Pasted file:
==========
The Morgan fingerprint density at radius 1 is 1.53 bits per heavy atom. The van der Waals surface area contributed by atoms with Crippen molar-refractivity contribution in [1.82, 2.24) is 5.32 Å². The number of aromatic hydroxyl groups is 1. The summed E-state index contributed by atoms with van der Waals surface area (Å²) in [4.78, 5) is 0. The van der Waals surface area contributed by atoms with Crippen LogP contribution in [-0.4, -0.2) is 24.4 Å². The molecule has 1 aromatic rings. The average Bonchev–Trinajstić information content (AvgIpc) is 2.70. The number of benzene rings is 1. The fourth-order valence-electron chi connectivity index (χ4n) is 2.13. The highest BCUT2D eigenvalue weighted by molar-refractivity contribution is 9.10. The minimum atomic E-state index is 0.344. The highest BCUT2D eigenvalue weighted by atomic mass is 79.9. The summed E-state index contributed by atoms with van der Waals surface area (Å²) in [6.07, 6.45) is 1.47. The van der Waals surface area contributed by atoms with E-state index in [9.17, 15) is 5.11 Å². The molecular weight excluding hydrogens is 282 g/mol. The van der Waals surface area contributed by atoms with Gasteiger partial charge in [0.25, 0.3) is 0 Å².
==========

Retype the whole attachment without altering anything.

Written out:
The Morgan fingerprint density at radius 1 is 1.53 bits per heavy atom. The van der Waals surface area contributed by atoms with Crippen molar-refractivity contribution in [1.82, 2.24) is 5.32 Å². The number of aromatic hydroxyl groups is 1. The summed E-state index contributed by atoms with van der Waals surface area (Å²) in [4.78, 5) is 0. The van der Waals surface area contributed by atoms with Crippen LogP contribution in [-0.4, -0.2) is 24.4 Å². The molecule has 1 aromatic rings. The average Bonchev–Trinajstić information content (AvgIpc) is 2.70. The number of benzene rings is 1. The fourth-order valence-electron chi connectivity index (χ4n) is 2.13. The highest BCUT2D eigenvalue weighted by molar-refractivity contribution is 9.10. The minimum atomic E-state index is 0.344. The highest BCUT2D eigenvalue weighted by atomic mass is 79.9. The summed E-state index contributed by atoms with van der Waals surface area (Å²) in [6.07, 6.45) is 1.47. The van der Waals surface area contributed by atoms with E-state index in [9.17, 15) is 5.11 Å². The molecular weight excluding hydrogens is 282 g/mol. The van der Waals surface area contributed by atoms with Gasteiger partial charge in [0.25, 0.3) is 0 Å².